One of the first things I tried when I got my first Eee PC 701 last year was installing some audio editing software. As a radio producer and tech journalist, I’ve been wanting to try the open source Ardour digital audio workstation for a while, but I’ve always run into hardware compatibility problems. I didn’t really get Ardour to work well with the Eee PC, but the much more basic Audacity digital audio editing application worked perfectly. What’s more, through the magic of WINE, I was able to get the Windows-only Reaper DAW up and running in a matter of minutes.
Fast forward nearly a year and I’m sitting here with an Eee PC 1000H in my hands. Audacity seemed to work out of the box, but Ardour was another story. I’m running Ubuntu on my Eee PC at the moment, so the easiest way to make sure all the proper packages were installed seemed to be to install the ubuntustudio-audio packages. Again, I wound up with glitchy audio playback. And when I went to uninstall ubuntustudio, I ran into all sorts of problems. Fortunately some kind Download Squad readers offered me a bit of advice that helped me get back the 600MB of disk space the packages had eaten up.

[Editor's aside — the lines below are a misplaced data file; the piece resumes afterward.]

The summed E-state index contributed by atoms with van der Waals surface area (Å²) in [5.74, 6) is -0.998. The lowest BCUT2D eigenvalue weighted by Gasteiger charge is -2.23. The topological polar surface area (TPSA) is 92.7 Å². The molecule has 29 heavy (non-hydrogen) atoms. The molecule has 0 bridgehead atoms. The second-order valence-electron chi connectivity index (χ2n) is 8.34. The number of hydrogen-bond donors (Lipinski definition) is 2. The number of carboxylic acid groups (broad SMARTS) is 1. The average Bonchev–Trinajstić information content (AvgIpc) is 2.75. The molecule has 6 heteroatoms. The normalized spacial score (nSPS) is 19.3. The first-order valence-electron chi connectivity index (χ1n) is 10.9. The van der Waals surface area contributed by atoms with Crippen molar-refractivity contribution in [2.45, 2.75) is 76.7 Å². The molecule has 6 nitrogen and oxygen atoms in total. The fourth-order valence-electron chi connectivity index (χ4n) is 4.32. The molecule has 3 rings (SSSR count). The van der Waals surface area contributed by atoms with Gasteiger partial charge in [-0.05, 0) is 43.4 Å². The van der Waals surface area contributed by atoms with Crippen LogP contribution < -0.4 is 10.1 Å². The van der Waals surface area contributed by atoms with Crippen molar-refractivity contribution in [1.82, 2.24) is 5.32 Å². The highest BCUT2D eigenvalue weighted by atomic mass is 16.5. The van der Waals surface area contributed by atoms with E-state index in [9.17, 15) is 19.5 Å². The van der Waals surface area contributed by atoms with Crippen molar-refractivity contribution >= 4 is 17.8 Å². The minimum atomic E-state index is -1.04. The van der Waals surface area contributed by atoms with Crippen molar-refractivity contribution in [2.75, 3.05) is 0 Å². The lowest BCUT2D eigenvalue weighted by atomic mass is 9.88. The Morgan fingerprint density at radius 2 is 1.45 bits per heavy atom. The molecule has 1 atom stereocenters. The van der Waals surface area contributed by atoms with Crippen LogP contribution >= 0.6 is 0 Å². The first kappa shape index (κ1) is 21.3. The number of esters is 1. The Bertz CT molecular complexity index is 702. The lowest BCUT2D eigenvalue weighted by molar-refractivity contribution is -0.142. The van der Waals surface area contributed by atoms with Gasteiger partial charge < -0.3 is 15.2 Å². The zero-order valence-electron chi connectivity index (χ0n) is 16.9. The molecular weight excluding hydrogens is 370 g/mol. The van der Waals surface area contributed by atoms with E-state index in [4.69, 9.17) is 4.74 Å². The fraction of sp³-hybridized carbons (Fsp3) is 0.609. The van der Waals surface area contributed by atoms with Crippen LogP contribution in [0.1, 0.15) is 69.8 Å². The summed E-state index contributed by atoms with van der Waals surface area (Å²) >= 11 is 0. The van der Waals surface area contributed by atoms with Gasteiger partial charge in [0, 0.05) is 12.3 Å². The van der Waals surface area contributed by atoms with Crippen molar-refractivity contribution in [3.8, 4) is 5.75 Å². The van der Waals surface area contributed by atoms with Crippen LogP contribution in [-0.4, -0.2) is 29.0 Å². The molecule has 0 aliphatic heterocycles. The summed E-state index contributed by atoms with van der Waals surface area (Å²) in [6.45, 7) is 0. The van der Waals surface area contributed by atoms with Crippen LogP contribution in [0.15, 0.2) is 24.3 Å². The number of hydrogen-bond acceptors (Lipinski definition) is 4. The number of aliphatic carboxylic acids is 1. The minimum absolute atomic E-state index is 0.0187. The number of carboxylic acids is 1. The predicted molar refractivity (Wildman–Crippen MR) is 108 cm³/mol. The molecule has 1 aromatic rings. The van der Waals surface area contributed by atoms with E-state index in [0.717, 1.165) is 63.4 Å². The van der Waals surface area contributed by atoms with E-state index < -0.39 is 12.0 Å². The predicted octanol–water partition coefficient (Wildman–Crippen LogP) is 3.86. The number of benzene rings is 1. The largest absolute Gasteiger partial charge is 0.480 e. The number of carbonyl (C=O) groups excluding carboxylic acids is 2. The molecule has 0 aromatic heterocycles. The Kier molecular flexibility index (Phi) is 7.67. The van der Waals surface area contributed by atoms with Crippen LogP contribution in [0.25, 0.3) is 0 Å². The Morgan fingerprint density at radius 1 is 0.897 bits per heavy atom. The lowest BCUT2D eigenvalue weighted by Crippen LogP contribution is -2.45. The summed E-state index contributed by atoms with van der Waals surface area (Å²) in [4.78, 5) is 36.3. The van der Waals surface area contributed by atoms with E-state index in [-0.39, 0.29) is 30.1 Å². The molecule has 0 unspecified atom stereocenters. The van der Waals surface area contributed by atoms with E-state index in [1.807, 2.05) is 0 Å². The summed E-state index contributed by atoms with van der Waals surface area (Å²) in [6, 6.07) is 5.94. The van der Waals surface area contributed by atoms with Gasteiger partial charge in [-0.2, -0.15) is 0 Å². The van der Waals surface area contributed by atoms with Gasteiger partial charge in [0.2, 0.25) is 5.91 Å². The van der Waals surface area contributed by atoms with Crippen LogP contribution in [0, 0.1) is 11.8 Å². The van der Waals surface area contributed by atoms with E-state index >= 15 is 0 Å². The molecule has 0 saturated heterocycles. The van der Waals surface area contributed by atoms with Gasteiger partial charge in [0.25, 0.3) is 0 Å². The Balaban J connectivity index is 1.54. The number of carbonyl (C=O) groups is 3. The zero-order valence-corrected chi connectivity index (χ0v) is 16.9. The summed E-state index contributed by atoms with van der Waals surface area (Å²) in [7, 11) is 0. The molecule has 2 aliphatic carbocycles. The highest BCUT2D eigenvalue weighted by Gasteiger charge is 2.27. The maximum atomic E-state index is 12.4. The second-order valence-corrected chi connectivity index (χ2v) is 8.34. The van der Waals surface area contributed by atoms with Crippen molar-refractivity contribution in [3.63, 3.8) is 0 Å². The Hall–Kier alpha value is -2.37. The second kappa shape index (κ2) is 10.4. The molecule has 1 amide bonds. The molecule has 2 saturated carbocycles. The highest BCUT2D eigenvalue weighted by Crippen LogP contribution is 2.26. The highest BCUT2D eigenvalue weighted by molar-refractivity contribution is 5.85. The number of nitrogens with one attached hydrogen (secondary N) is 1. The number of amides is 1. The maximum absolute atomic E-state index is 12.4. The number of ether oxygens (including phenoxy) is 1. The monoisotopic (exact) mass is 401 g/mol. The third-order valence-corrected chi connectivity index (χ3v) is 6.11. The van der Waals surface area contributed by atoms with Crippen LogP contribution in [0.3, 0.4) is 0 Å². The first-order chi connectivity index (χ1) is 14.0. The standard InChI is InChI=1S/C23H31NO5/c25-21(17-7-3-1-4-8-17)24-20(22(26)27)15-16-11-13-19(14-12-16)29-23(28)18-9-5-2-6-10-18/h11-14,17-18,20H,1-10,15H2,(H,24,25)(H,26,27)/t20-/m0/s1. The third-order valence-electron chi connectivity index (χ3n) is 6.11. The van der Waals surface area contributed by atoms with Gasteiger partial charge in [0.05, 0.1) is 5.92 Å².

So I was back to square one. And I decided to give Reaper another try. This time I installed WINE, installed Reaper, and I was greeted by the same audio playback glitches I had been hearing in Ardour.
I did a little Googling and ran across one of the most useful tutorials ever written for someone looking to set up a digital audio workstation under Linux. Blogger Dave Hayes lays out step by step instructions for getting Reaper to work with WINE on Ubuntu Linux by using wineasio. Not only did this work, I found that Ardour worked perfectly after following his steps as well.
That probably has more to do with the fact that Hayes shared his JACK configuration settings than anything else. But as someone who’s always only vaguely understood how JACK works, this was incredibly helpful.
So I now have two professional quality digital audio workstations working on my Eee PC 1000H. Honestly, Reaper seems like it’s better suited to the Eee PC’s small 10.2 inch display than Ardour. But both applications provide a ton of tools for recording and mixing music, podcasts, or radio news reports.